First Team Match Reaction News

Match Reaction: Manchester United v Arsenal

Manchester United tore former rivals Arsenal apart without getting out of second gear in a game which ended with a deceptively close scoreline.

Naturally all the pre-match intrigue related to Robin van Persie playing his old club for the first time – would he score? would be celebrate if he scored? how would the fans that used to idolize him treat him? – yes, no and distastefully being the answers to those questions.

The Arsenal fans, as fickle a bunch as you’re ever likely to come across, broke out their “Stoke-style” songbook by interspersing verses of “You’re a c***” and “She said no” – a chant used by all their major rivals during van Persie’s time at Arsenal. It must be hard seeing the person who dumped you out with their younger, better, more attractive, more successful new partner whilst you’re left gawping at the drunken impotent mess that you picked up at 2:59am as the club was shutting, just so you didn’t have to go home alone (take a bow Olivier Giroud).

In any event, van Persie punished Arsenal for their staggering lack of ambition over the last few years inside 3 minutes as Valencia flicked a ball on for Rafael to stride after down the right hand side. Rafeal’s cross was mis-kicked by Vermaelen and RvP dispatched a low shot into the far corner of the net. Far from the exuberant celebrations that marked his previous 9 goals for United, he merely stood there with his hands up – a gesture towards Arsenal, and a mark of class.

Arsenal rallied, and enjoyed a spell of possession for the next 10 minutes, but failed to conjurer even one shot on target and therein lies their problem. They’ve sold (with or without a choice) all the players that used to turn this passing bore-fest into a productive end product. Where was Fabregas to drive play foward? Where was Nasri to cut inside and run at our back for? Where was van Persie to finish these moves? They’ve all left, and except for RvP as yet, they’ve all won silverware at their new teams.

United carved a few more half chances throughout the rest of the first half, content to hit Arsenal with pacy counterattacks after dispossessing them during their almost-never-ending-passing-moves, and won a penalty just before the break as Cazorla raised his arms to block a cross from Ashley Young. Rooney stepped up confidently, but skewed his shot wide left leaving United just the one goal to the good in a half they had dominated.

This was not Manchester United v Arsenal of the late 90’s / early 2000’s – this was Manchester United v <insert name of any average team that looks Europa league bound> – Arsenal looked star-struck, a point exemplified by competition-to-play-in-the-team-for-a-game-winner André Santos asking for van Persie’s shirt as they were trooping off towards the changing rooms at half time. Whilst true that it’s not uncommon for players to exchange shirts at half time, it’s usually done well off the pitch away from cameras, and certainly not with the an ex-player of your now employer who happens to have scored to put you behind in the game. Another damning example of the mentality that runs though Arsenal these days that they are just pleased to be part of the circus, and no longer contenders for ring-leader.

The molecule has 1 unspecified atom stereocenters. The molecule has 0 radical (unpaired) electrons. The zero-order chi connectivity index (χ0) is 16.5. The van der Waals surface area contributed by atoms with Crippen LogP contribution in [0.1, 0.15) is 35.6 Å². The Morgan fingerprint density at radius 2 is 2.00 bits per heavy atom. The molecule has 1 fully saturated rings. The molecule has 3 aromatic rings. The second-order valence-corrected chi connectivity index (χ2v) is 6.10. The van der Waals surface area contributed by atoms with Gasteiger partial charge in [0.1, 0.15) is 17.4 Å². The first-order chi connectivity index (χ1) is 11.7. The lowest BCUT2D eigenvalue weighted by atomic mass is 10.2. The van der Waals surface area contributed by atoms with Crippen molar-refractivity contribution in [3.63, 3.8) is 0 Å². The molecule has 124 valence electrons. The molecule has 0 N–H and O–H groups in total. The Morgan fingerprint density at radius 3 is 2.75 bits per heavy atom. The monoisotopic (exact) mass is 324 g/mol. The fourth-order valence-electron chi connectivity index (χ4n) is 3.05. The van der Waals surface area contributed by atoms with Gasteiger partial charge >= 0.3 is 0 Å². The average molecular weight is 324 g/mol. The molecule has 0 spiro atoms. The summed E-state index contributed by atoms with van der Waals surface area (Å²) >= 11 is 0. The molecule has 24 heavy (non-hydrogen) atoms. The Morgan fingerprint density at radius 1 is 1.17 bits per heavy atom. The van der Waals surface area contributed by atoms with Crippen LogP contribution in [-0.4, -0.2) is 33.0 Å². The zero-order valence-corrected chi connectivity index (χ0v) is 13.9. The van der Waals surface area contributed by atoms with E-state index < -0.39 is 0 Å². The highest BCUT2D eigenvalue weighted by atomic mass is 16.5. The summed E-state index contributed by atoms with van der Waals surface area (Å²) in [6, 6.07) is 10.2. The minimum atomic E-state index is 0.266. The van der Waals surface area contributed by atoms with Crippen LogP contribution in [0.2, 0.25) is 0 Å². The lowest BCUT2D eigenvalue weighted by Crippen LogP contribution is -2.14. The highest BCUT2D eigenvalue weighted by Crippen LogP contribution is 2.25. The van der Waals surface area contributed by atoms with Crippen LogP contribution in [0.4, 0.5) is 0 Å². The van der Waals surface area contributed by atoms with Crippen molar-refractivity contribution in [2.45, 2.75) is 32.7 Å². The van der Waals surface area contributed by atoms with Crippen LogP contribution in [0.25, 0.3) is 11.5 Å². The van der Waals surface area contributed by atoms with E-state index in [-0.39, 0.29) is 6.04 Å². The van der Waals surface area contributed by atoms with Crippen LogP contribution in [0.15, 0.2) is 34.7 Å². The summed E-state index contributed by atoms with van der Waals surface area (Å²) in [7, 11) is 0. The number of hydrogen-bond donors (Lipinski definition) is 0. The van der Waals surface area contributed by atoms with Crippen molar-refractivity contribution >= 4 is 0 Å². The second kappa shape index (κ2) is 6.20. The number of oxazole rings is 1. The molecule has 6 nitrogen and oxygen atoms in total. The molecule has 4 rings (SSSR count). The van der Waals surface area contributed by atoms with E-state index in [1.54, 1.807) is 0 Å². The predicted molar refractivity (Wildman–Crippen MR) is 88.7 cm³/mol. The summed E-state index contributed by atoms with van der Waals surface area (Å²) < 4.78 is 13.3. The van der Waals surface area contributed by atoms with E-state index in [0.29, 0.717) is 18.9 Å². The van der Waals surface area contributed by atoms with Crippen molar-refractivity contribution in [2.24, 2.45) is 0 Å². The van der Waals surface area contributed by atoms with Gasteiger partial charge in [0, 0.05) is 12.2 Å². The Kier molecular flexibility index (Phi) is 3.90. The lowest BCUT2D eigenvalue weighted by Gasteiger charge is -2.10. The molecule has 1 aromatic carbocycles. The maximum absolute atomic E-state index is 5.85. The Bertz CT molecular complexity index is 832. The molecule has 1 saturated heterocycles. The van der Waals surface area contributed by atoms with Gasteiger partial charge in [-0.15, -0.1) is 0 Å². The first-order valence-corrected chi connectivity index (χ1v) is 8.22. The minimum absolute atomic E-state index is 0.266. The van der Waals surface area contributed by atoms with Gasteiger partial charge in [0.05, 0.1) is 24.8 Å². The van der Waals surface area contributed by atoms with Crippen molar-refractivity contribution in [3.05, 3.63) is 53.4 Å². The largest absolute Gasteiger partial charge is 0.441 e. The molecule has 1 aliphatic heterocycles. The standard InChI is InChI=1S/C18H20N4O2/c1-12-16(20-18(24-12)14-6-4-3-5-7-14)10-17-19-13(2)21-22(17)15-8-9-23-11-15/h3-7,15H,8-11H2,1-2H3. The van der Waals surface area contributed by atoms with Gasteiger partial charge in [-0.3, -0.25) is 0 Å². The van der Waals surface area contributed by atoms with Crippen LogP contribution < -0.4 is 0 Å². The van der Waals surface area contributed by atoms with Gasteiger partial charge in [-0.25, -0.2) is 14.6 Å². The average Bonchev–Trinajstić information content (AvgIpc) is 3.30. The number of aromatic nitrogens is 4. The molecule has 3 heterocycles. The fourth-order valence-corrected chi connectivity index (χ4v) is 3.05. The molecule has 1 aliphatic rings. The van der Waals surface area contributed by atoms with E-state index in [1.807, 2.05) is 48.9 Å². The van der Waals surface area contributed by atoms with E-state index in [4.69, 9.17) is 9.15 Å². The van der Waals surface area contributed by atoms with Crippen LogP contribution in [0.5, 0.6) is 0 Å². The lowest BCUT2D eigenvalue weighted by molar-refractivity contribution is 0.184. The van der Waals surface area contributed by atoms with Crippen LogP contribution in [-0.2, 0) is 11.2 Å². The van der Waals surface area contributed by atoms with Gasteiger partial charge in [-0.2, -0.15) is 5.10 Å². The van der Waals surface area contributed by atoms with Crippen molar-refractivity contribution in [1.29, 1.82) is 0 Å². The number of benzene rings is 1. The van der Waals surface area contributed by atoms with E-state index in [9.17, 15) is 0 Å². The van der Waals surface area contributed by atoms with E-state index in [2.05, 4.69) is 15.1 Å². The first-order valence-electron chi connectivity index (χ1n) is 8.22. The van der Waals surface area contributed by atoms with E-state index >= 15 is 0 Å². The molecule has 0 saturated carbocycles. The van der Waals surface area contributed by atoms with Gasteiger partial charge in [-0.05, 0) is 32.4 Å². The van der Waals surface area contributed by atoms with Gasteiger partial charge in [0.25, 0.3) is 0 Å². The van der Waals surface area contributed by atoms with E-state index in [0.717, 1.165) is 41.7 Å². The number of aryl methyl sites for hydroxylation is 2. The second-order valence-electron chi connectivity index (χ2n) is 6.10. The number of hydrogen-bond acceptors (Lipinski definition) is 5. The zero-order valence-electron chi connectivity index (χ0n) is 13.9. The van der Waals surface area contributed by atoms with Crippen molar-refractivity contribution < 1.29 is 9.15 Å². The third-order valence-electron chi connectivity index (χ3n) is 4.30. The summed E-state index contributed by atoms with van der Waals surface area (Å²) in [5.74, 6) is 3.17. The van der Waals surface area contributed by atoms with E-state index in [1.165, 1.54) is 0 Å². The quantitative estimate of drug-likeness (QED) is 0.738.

United should have doubled their lead immediately after the break as the ponderous Vermaelen was dispossessed by his own feet leaving van Persie to square the ball to an on-rushing Valencia who miskicked it from 5 yards out.

United did eventually double their lead with a header from Evra after 67 minutes which he had no right to score given man-mountains Vermaelen and Mertesacker were nearby. However it was a case of when and not if. United had been knocking on the door repeatidly all game, had had the ball in Arsenal’s net 4 times (2 adjudged offside) and had still yet to concede a single shot on target.

Things went from bad to worse for Arsenal a few minutes later as just-back-from-his-wink-wink-nudge-nudge ‘injury’ Jack Wilshere received a second yellow for a late challenge on Evra. Given the young gunner had gone through England team-mate Tom Cleverley from behind in the first half with a challenge that could easily have been a red, he could have no complaints.

Bemusedly, having seen their team create nothing, concede chance after chance, and generally look at least one tier of the league below United, the gooners fans then spent ten minutes chanting “We want our Arsenal back” then followed it with “We love you Arsenal, we do”. Either you love the Arsenal you’re watching, or you want the old one back, presumably because you think it was better (it was).

Arsenal finally managed their first shot on target in the 91st minute and scored with the very last kick of the game as Cazorla curled a shot from the edge of the box past the diving De Gea who was fuming when he got up. Although the match was won to all intents and purpose at that point, it’s still disappointing to concede another goal in stoppage time at the end of a game we should have seen out easily, making it twice in one week when coupled with the league cup exit at the hands of Chelsea on Wednesday.

A final score of 2-1 couldn’t be further from a true representation of the this game. United dominated, and with better finishing could have easily won 6-0. Arsenal are a poor team in decline with no end in sight as long as their best players keep leaving for pastures new.

Draws for Chelsea and City saw United go top of the league, just over a quarter of the way through the season.

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By Sam

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